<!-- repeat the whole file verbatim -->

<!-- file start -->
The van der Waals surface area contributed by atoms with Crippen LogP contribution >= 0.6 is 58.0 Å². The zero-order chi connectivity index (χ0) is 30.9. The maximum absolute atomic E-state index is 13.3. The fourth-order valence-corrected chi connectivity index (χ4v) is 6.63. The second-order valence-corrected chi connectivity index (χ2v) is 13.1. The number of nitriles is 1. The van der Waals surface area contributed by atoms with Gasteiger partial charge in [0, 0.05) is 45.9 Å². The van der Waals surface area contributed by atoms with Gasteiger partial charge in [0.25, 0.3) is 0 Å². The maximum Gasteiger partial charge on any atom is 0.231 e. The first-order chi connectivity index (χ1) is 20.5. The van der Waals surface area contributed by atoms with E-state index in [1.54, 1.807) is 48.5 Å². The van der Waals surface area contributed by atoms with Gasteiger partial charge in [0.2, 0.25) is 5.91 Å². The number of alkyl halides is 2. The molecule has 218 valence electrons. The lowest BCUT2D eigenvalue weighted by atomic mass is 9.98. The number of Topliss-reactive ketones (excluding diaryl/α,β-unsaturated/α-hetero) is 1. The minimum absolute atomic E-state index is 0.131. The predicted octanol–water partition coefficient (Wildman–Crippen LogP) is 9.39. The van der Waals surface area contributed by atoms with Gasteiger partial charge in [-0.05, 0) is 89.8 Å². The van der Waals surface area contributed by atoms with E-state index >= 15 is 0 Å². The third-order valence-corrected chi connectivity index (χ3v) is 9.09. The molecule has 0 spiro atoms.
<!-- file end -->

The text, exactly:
The van der Waals surface area contributed by atoms with Crippen LogP contribution >= 0.6 is 58.0 Å². The zero-order chi connectivity index (χ0) is 30.9. The maximum absolute atomic E-state index is 13.3. The fourth-order valence-corrected chi connectivity index (χ4v) is 6.63. The second-order valence-corrected chi connectivity index (χ2v) is 13.1. The number of nitriles is 1. The van der Waals surface area contributed by atoms with Gasteiger partial charge in [0, 0.05) is 45.9 Å². The van der Waals surface area contributed by atoms with Gasteiger partial charge in [0.25, 0.3) is 0 Å². The maximum Gasteiger partial charge on any atom is 0.231 e. The first-order chi connectivity index (χ1) is 20.5. The van der Waals surface area contributed by atoms with E-state index in [1.54, 1.807) is 48.5 Å². The van der Waals surface area contributed by atoms with Gasteiger partial charge in [0.2, 0.25) is 5.91 Å². The number of alkyl halides is 2. The molecule has 218 valence electrons. The lowest BCUT2D eigenvalue weighted by atomic mass is 9.98. The number of Topliss-reactive ketones (excluding diaryl/α,β-unsaturated/α-hetero) is 1. The minimum absolute atomic E-state index is 0.131. The predicted octanol–water partition coefficient (Wildman–Crippen LogP) is 9.39. The van der Waals surface area contributed by atoms with Gasteiger partial charge in [-0.05, 0) is 89.8 Å². The van der Waals surface area contributed by atoms with E-state index >= 15 is 0 Å². The third-order valence-corrected chi connectivity index (χ3v) is 9.09. The molecule has 0 spiro atoms.